Certainly, a more rounded view of French Jewish history would be welcome, particularly as the Ipsos survey highlighted the woeful ignorance about Judaism in the country at large, with less than 30% of respondents displaying some basic knowledge of Jewish life in the form of dietary rules, Sabbath observance and so on. But there is a deeper problem; the system that has failed is the same system still doing the educating. If young people are convinced that the history they are being taught is essentially an invention, and if this view is reinforced in their social circles and on social media, then there is very little that politicians or the state or their teachers can do. Hence, the constant spectacle of politicians from the moderate left to the center-right bemoaning the upsurge in antisemitism, but unable to meaningfully challenge it—in France, in Germany and around the continent.
In an interview with the London-based Jewish Chronicle last November, Keren Knoll, Mireille Knoll’s granddaughter, noted that more Jews than ever wanted to leave France. She then argued that “antisemitism is not just a Jewish problem, it’s everyone’s problem. Extreme fanatics are everyone’s problem and until we address it like that, the problem won’t be solved.”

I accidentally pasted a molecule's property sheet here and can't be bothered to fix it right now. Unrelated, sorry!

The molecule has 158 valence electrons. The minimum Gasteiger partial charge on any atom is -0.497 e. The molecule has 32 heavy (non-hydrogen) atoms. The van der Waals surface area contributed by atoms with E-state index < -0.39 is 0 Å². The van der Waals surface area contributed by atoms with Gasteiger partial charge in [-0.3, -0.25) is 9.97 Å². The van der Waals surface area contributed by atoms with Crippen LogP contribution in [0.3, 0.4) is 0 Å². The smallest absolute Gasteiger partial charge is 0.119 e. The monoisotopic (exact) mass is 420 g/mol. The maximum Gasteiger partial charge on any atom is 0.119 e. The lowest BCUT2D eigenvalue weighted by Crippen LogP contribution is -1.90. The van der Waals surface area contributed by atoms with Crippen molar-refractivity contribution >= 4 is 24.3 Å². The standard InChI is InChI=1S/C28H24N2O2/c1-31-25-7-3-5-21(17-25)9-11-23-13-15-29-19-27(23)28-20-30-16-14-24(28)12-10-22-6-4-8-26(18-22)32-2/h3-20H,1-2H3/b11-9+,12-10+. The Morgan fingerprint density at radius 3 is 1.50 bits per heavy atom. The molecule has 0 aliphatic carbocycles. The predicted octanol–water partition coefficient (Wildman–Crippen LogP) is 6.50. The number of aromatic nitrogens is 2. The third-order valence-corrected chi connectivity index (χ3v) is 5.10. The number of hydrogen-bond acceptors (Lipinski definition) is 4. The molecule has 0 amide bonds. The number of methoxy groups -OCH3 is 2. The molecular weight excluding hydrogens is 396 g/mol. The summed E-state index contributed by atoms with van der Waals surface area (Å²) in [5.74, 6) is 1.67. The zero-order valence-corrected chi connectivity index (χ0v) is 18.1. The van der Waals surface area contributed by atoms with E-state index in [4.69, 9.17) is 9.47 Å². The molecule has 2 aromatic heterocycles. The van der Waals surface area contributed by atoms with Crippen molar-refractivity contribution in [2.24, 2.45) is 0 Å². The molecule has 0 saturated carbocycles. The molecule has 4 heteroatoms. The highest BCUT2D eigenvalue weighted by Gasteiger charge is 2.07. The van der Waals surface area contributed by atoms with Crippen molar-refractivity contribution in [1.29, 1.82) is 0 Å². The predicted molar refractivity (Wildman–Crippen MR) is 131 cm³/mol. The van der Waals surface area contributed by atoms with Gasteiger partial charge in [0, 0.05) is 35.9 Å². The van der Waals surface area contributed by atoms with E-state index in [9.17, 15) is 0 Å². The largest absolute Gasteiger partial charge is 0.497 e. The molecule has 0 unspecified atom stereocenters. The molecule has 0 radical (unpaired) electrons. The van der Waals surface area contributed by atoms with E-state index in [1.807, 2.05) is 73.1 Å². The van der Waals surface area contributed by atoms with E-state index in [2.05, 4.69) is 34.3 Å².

However, what the Ipsos survey indicates is that a growing proportion of French society doesn’t agree that the problems faced by Jews are their problems as well. There really are no easy answers here, which partly explains why Jewish activists, particularly in Israel and America, are constantly urging Jews to leave France while expressing irritated amazement that any of them would want to remain.
To my mind, we should not be echoing the antisemitic view that there is no place for Jews in France, even when our motives for saying so are grounded in feelings of solidarity. Those French Jews who want to move to Israel deserve encouragement and material support, but those who wish to stay have a basic human right as French citizens to do just that. That realization has to be the basis for any new initiative to confront this stubborn hatred.
Ben Cohen is a New York City-based journalist and author who writes a weekly column on Jewish and international affairs for JNS.